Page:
Glenn Randall Photography

Extraordinary landscape photography from Colorado and the West

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Sunrise from Mt. Elbert



La Plata Peak from the summit of Mt. Elbert at sunrise in mid-May, Collegiate Peaks Wilderness, San Isabel National Forest, Colorado.

Sunrise from Mt. Elbert, San Isabel National Forest

I began my "sunrise from the summit" project in the spring of 2006 and immediately faced a decision: with 54 peaks to choose from, where to begin? I decided to start with the highest peak in Colorado, 14,433-foot Mt. Elbert. Although it is the tallest Fourteener, it is by no means the most rugged, so I decided it would be most photogenic to shoot from its summit when the surrounding peaks were still covered with snow. I waited until mid-May, when the road opened to the Mount Massive/Mt. Elbert Trailhead, then headed in with enough supplies to try for the summit two days in a row. From long experience as a landscape photographer, I knew it was all too easy to get shut out, and I wanted to have two tries to better the odds of success. Although my mainstay camera for landscapes was a 4x5 field camera, there was no way I was strong enough to carry winter clothing and camping gear, plus a 4x5, to a high camp. Instead, I brought a Fuji GA645Zi, a medium-format rangefinder that weighs only two pounds. With case and tripod, my camera kit weighed only eight pounds ‒ not light, but much less than a 4x5 kit would have weighed.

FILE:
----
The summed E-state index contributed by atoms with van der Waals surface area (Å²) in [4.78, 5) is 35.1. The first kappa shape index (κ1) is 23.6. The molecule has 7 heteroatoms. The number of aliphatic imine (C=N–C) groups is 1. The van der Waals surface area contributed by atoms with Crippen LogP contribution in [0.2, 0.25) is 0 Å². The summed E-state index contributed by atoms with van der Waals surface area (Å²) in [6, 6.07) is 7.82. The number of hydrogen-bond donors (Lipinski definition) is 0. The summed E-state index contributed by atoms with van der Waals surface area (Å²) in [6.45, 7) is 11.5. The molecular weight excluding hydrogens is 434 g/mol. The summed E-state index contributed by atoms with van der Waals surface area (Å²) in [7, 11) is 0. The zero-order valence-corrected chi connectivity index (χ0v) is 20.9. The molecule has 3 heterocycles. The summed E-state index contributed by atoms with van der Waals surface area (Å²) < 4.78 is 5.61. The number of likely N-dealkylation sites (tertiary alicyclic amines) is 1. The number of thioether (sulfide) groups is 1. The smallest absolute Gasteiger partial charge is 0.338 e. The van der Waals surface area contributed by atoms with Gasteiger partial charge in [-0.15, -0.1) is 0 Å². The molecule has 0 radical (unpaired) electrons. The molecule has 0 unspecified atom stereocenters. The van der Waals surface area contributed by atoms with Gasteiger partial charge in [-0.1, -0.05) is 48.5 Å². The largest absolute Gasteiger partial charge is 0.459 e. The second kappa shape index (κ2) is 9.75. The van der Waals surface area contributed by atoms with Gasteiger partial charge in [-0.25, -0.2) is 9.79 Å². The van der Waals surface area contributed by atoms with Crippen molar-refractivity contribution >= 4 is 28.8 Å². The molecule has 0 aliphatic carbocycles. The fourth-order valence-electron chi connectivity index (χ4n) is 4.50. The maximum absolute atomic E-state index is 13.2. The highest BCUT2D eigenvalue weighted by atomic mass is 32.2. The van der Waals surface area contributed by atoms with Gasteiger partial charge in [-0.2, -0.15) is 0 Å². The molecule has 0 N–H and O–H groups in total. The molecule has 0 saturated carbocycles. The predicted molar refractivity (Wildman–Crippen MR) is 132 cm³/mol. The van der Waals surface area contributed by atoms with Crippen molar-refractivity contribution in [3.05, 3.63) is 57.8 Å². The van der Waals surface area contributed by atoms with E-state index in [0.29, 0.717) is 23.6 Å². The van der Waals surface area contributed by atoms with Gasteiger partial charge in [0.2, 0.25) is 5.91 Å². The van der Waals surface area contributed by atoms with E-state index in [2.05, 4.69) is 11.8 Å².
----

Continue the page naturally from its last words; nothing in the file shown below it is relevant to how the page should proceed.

Within a couple of miles, the summer trail disappeared beneath the lingering snowbanks, so I bushwhacked the rest of the way to a high camp just below timberline on the peaks' northeast ridge. From there, I had about 2,800 feet of elevation to gain to reach the summit. I set the alarm for 1 am and turned in.


The full moon was already low in the sky over Mt. Elbert when I left camp at 2 am. Much of the summer trail had already melted out above timberline, and at first I made rapid progress. As I climbed, I could look left into the 45-degree braided gullies of the Box Creek cirque, which I had skied one spring day several years before. The increasing wind and altitude eventually slowed my pace, but I still summited half an hour before sunrise, just in time to see an orange moon disappear over the western horizon. To the west, wave after white wave of snow-capped peaks seemed to lead on forever. To the north lay the hulking bulk of Mount Massive, Colorado's second highest peak. To the south rose La Plata, with its spectacular Ellingwood Ridge, first climbed in 1921 by pioneer Colorado climber Albert Ellingwood. In snow conditions, it looked formidable indeed, which is why it did not see a winter ascent until 1974. I chose some wind-carved snow, called sastrugi, as my foreground and La Plata as the background for my favorite image from the summit of Colorado's highest peak.


My sunrise shoot the following day proved to be far more difficult than the first. I had simply been unable to recover from the first two days' exertion. I struggled to the summit, feeling wasted and out of breath, exposed a few rolls of film in gale-force winds and descended to my camp. By the time I reached the trailhead, I was so tired I slept for an hour in the driver's seat before I felt it was safe to drive home. The magnitude of my Sunrise from the Summit project had become all too clear.